Author: Ian Johnston

Inside the time machine

Updated Friday, 25th September 2009
The last 40 years have seen technological advances reshape and revolutionise our world. In a groundbreaking three-part TV project, a typical family will experience these momentous changes in fast-forward, as their comfortable suburban home becomes a constantly changing time machine. OU academic Ian Johnston talks to Ozone magazine about what the family will encounter

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Electric Dreams shows the family's rollercoaster ride through three decades and highlights the profound effects of modern technology on their busy, middle-class lives. As the show compresses 40 years of dramatic change into a few weeks – at a rate of roughly one year per day – their house is flooded with a bewildering array of consumer durables, some recognisable, some long-forgotten.

The OU’s Dr Ian Johnston served as an academic consultant for Electric Dreams, shaping ideas for the show from its inception. And faced with the task of finding and resurrecting long dead retro-tech, the series’ producers turned to this self-confessed ‘geek’ for his expert knowledge.

He advised on what technology should be included and when, even offering a vintage gizmo of his own, “My original 70s boxed Sinclair calculator…if I can find it,” says the staff tutor in technology from the Faculty of Mathematics, Computing and Technology at The Open University in Scotland.

Perhaps surprisingly, the oldest technology was not the hardest to source or bring back to life.

“No, the easiest stuff is from the 70s,” says Dr Johnston. “Technology gets a lot harder to do when it communicates with the outside.”

Researchers scoured online auction sites, such as eBay, for months, stockpiling obsolete gadgetry. Where possible, they hunted down mint items in their original packaging, ready for the delivery to the family‘s doorstep.

“The original plan was to rent a house as a set,” he explains. “And then it was decided it would be more fun to do it in the family’s own house. I thought that was a thoroughly good idea; much better to see how they react to their own lifestyle being changed than feeling that they’re living in a set.”

Was it actually nicer when they were huddled around the fire in the living room playing Kerplunk?

Programme makers initially wanted to bring the family’s technology bang up to date, extending the timeline all the way to 2009; but this idea was abandoned at an early stage in development.

“If we ran beyond 2000, it wouldn’t be an adventure, it would just be a more annoying version of the house they know and love,” explains Dr Johnston, “and 2000 is probably the most recent point at which there’s a hint of alien about it. For instance, by the end of this living experiment they still won’t have mp3 players. So they can discuss what they really missed and what they didn’t. Was it actually nicer when they were huddled around the fire in the living room playing Kerplunk? Or could they just not wait to go back to all sitting in their bedrooms?”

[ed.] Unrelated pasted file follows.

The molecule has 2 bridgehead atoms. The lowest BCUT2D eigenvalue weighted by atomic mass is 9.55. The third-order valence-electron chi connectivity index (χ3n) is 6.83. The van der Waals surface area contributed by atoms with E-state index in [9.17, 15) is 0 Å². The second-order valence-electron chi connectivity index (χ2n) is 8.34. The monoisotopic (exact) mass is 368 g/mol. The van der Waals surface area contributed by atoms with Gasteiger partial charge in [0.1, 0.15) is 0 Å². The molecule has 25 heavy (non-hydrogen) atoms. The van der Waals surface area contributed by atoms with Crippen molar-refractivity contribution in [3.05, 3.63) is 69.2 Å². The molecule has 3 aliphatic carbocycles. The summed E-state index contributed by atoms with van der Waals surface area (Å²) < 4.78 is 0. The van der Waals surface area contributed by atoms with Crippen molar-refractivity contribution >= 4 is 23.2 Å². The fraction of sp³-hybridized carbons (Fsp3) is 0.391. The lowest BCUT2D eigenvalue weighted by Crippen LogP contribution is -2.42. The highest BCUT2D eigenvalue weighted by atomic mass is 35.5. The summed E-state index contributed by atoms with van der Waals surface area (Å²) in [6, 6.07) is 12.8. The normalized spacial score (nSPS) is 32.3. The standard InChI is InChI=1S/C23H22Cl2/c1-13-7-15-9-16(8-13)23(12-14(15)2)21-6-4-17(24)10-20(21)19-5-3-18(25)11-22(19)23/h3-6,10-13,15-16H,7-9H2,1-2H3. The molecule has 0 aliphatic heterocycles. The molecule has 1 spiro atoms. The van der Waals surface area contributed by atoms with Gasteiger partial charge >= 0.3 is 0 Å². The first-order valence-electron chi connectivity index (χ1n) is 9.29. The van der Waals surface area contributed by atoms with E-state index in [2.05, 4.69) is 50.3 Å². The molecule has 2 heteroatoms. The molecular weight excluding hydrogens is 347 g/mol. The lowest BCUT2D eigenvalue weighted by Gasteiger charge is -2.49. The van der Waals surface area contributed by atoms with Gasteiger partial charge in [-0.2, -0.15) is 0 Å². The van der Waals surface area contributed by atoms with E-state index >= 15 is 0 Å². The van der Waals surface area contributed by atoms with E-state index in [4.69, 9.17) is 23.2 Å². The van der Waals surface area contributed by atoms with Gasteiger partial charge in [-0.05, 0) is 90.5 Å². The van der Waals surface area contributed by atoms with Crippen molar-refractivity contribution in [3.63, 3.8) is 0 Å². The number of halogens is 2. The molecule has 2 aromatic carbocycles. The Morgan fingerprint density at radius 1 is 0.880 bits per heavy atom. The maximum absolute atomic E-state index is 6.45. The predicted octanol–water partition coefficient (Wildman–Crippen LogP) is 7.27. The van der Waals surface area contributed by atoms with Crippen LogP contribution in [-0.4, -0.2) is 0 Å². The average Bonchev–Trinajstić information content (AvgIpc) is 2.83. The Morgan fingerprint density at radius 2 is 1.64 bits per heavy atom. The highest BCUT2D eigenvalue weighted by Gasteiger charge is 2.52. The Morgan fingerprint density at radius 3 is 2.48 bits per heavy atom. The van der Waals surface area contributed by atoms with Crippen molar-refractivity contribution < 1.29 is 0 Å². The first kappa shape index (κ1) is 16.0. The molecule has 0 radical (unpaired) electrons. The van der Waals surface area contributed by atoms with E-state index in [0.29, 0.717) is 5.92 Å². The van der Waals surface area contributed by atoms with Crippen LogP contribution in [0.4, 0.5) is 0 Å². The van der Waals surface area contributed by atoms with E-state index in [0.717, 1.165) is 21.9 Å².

The programme begins in virtual 1970, the pre-digital dark ages, when the family step though their familiar front door into a technological timewarp.

“They’re plonked back in their house but it has been stripped of all modern technology and regressed by 40 years,” says Dr Johnston. “At some level I think they’ll be expecting bad taste wallpaper and no computer. And I think they will find there is really quite a lot more to it than that, which will surprise them a bit.”

Which isn’t to say the wallpaper isn’t suitably hideous. “It’s really quite unpleasant,” says Dr Johnston, “the sort of thing that goes with Graeme Garden’s sideburns on the Goodies!”

Perhaps surprisingly, the oldest technology was not the hardest to source or bring back to life.

“What will be in the house in 1970 is, by and large, what a family that had been living in a house until 1970 would expect to be there,” he says, “so it’s not all 1970s stuff, some of it will be older. It makes it easier to source things but also makes the house feel less sterile.

“The 70s is probably going to be the slowest of the three decades because the rate of change isn’t terribly fast. One of the main points of the whole series is that change gets faster and faster.”

The pace of techno change picks up rapidly after the house gets its 1980s period makeover. And the family soon struggle to learn their way around some bafflingly anachronistic kit.

“There’s a real danger that they know what’s coming or by this stage they will be remembering the decades. And if they get a rubbish computer and Dad says, 'We’ll just wait a couple of days and it will be much faster,’ they won’t use the stuff. There’s always the danger that if we make the equipment too difficult to use, too unpleasant or too pointless, they’ll just shrug their shoulders, ignore it and pick up a book – which would make extremely boring television. It’s much better to have awkward but useable stuff than historical curiosities.”

The 90s begin with no internet and no mobile phones, but the innovations come thick and fast. And for the show’s backroom boffins, faced with the challenge of hooking old hardware up to systems that no longer exist, this decade’s numerous communications breakthroughs present the biggest headache so far.

“The technological advances are largely advances in connectivity and you simply can’t simulate connectivity without simulating the person you are connecting with,” says Dr Johnston.

About this article

This article first appeared in the Spring 2009 edition of Ozone.


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